Katlynn Fall Newsletter 2016


This fall, I’m reaching into my old news letter file from the fall of 2006. This information was relevant then and just as important now.

At the start of each season, I’m asked to write a newsletter article and I always try to impart a little helpful knowledge to make your run into the new season a little easier. As I try to come up with a worthy subject I keep hearing that little voice in my head that says that what I really need to do is to remind everyone of all those important items that are related to a successful haul-out season. For those “old” customers, some of this may sound familiar. For those new customers, I hope some of this is new information and is helpful.

Let me begin by saying that as with every fall, you can expect to experience extreme changes in the weather, and with that I mean sudden and strong winds that come blasting off the lake. Some falls are worst than other and you don’t want to be the poster child and pay the price of unnecessary damage to your vessel from extreme weather. Let me remind you once again to be sure and secure your boat with adequate dock lines in both number and size. This is one time when bigger and more is better. With any luck, we can make it thru this season with normal elective maintenance and no storm related repairs.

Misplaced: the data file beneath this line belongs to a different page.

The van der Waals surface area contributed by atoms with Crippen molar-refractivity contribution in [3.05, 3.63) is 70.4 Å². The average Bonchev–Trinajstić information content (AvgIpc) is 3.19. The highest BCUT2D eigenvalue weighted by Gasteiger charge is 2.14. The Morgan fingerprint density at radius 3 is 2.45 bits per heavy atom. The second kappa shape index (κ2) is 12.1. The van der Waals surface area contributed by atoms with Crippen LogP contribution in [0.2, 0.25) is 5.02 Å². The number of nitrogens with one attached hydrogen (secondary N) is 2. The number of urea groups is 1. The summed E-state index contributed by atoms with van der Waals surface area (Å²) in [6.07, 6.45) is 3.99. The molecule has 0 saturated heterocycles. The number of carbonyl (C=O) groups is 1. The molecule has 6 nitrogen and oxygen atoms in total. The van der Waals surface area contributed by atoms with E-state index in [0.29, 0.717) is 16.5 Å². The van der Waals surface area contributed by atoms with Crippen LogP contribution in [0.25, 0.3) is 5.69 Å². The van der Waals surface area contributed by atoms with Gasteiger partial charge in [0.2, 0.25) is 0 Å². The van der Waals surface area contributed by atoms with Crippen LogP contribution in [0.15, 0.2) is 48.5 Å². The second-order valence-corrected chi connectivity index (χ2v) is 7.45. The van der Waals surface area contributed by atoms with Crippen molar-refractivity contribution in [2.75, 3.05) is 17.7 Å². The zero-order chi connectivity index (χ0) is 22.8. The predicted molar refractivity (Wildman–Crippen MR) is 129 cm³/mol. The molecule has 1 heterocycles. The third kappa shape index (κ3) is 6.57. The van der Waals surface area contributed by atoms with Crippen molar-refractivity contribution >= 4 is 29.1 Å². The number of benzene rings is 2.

As winter approaches, please don’t forget to secure your dingy and dock boxes. You are welcome to store your dingy on one of our dingy racks, just be sure and tie it down. Dock boxes require some additional care. Just because you’ve jammed it with every conceivable extra you own, I’m telling you right now that it won’t survive the winter winds. At the very least it should be bolted to the break wall and then trussed up like a Christmas package. The wind has the ability to completely disassemble these boxes and leave just the bolted bottom. The contents will be scattered across the frozen bay and be lost forever. If you are unable to remove your box or secure it, please let me know and I will arrange for removal and storage of said box for a nominal fee. An added item: This fall we hope to complete some maintenance work on “K” dock and are asking that all, tables, storage boxes and grills be removed at the end of the season so that we can complete our work. Please be sure and write name on each item so as to be able to identify all property. Your cooperation would be appreciated.